It doesn’t matter whether it is a first time entrepreneur or a seasoned and successful one.
No one wants to visit a ghost town. A fully packed restaurant may make you grunt and grumble, but you would surely prefer dining there as compared to a restaurant where you can sit on ANY of the tables. And then, it is not just about the footfalls and traffic, it is also about how consumers feel about the product.
These are true for all businesses.
- You are more likely to buy a product on Amazon that has ‘a lot of ratings’ even if the review is 4 as compared to the same product with a rating 5 from two customers.
- Uber matches riders with good ratings with drivers who have good ratings themselves. As a matter of fact, from what drivers themselves acknowledge, if their ratings are good, the ‘idle time’ tends to be on the low end of the spectrum.
- Would you ever order from a restaurant that has a 2/5 rating?
But, we are getting ahead of ourselves. When we launch a business, we don’t have ratings, we don’t have orders. Hell, we have neither suppliers nor customers. So what are we supposed to do then?
“Build and they will come” may have been true at one point of time, but it surely went out of fashion a while ago.
And that is where the entrepreneurs’ ability to hustle comes into play. Entrepreneurs are famously hustling all the time. If you have read up on how any of the ‘now well known’ companies got their initial traction, you would have found some amazing stories.
The reddit guys didn’t particularly employ what you may call ‘ethical’. Like what many would do, they created fake profiles and used these profiles to post content so as to give the impression of having a community that was posting a lot of content. So, anyone who dropped by wouldn’t get the impression that it was all being posted by the same set of guys. Steve Huffman even admitted that they had to continue seeding content on their own (just to give the homepage the impression of appearing fresh) for months before the community had taken it over.
Quora did something similar, albeit a tad bit differently. They knew they couldn’t build a Q&A system that looks like a ghost site, so Adam D’Angelo, and everyone else pulled up their socks and started adding questions and answers themselves. Just as Drew Houston used digg to promote Dropbox, the guys at Quora used reddit and other sources to try to get users to notice this new platform they were building.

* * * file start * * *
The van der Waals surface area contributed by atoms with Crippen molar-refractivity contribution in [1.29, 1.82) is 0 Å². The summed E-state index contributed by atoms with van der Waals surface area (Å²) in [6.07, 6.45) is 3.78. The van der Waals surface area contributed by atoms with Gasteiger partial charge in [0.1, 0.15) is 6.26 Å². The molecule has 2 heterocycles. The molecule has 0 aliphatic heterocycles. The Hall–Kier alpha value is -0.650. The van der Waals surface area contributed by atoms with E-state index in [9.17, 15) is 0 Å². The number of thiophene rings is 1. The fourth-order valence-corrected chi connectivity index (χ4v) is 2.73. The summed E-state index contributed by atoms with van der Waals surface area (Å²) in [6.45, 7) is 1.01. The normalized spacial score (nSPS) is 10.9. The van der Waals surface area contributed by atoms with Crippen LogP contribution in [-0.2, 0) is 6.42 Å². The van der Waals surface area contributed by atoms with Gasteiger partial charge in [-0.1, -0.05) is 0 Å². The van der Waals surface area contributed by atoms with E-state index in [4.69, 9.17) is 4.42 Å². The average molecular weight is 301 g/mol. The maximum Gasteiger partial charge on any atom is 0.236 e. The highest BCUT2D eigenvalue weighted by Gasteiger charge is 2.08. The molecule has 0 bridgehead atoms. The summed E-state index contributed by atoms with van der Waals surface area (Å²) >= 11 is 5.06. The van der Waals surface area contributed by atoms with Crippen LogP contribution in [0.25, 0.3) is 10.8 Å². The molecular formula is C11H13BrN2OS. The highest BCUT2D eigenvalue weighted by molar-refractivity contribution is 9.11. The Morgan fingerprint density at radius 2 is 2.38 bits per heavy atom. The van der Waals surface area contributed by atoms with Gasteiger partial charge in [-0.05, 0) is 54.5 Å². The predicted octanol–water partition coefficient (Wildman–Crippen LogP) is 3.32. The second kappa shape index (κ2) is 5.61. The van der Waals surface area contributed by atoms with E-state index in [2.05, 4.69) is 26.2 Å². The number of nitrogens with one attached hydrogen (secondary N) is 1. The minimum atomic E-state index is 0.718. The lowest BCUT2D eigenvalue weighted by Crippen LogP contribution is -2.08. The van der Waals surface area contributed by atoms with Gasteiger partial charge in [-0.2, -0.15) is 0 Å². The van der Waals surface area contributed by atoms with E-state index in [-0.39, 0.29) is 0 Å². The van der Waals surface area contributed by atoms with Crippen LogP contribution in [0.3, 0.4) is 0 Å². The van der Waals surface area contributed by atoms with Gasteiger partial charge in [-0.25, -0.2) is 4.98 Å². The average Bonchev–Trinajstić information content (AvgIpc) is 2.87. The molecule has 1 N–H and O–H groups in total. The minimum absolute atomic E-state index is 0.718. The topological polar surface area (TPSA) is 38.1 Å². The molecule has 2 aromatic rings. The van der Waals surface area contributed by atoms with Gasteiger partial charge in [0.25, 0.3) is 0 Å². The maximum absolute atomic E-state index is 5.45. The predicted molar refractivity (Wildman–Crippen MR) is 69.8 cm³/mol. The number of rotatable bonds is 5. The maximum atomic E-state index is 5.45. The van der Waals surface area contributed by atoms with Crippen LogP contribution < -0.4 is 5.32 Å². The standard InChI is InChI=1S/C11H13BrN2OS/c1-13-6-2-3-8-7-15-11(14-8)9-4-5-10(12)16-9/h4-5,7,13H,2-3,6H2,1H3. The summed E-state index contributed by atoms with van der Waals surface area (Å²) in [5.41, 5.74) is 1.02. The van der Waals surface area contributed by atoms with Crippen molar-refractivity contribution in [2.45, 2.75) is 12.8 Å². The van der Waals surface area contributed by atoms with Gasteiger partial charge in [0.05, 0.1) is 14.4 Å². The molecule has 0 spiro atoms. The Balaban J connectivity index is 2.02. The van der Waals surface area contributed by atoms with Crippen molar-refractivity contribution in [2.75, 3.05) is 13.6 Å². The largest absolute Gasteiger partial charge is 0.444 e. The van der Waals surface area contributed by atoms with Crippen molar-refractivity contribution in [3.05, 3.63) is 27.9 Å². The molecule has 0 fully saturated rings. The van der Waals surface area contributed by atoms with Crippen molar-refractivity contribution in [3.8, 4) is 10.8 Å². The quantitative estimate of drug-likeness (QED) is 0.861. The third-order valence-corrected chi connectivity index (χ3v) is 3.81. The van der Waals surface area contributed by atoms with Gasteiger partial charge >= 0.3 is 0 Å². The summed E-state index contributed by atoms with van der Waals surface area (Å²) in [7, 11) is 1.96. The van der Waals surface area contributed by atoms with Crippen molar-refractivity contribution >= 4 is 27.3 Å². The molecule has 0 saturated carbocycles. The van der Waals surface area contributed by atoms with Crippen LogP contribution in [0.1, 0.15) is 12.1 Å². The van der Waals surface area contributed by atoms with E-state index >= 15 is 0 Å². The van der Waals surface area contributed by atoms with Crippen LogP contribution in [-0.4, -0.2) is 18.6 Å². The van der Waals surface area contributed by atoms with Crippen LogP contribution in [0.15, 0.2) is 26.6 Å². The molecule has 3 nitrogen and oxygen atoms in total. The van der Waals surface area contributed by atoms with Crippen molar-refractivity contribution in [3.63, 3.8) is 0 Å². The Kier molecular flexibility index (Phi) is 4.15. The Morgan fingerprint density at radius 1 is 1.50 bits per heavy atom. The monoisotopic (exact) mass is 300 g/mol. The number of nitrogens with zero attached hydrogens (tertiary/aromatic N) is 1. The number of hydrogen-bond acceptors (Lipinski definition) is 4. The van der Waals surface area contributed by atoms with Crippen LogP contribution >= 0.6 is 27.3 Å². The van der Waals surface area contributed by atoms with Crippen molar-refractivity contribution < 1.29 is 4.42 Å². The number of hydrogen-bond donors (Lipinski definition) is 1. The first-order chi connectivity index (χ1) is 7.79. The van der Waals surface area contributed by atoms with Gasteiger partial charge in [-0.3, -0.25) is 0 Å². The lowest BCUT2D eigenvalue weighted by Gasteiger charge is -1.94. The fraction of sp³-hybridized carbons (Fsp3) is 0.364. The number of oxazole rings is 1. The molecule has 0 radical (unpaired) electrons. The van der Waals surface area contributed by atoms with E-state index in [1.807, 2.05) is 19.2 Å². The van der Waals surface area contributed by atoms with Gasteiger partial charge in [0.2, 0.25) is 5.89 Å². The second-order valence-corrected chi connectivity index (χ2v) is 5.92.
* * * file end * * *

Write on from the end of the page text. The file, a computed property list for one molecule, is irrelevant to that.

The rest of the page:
AirBnB had a different challenge. Just giving the impression of a system with content was not going to help their business. They needed both — suppliers and consumers, and while they needed consumers to use their services, they needed to absolutely help the suppliers make money if they were to continue using the service.
So AirBnB took on to Craigslist, looking for people who had listed their Bed n Breakfasts on the platform. Once these people were identified, a personalised mail was sent to them — from personal email ids — recommending a new amazing platform for them to list their properties on to. Now, the content of these emails were such that it was apparent that these were being sent by someone at the company, but it still worked. Half the battle was won; now all that remained was to get on to the platform people who would be booking these properties.
Dropbox had a different problem altogether. Dropbox was acquiring new customers at ~$300 via search ads, and its product was priced at $99. Naturally, the unit economics did not make any sense to them, so they needed to take different approach. Now, they did a few different things:
- Shared a video on digg explaining the benefits of Dropbox to the audience. This, in itself, got them a fair number of new subscribers.
- Offered 150+MB of additional space to anyone who was helping them spread the word about Dropbox on social media.
- Offered more and more space to existing users for inviting their friends to use Dropbox.
With the company valued at more than $10 billion today, I think its fair to say that Drew & Co. did not take the wrong call.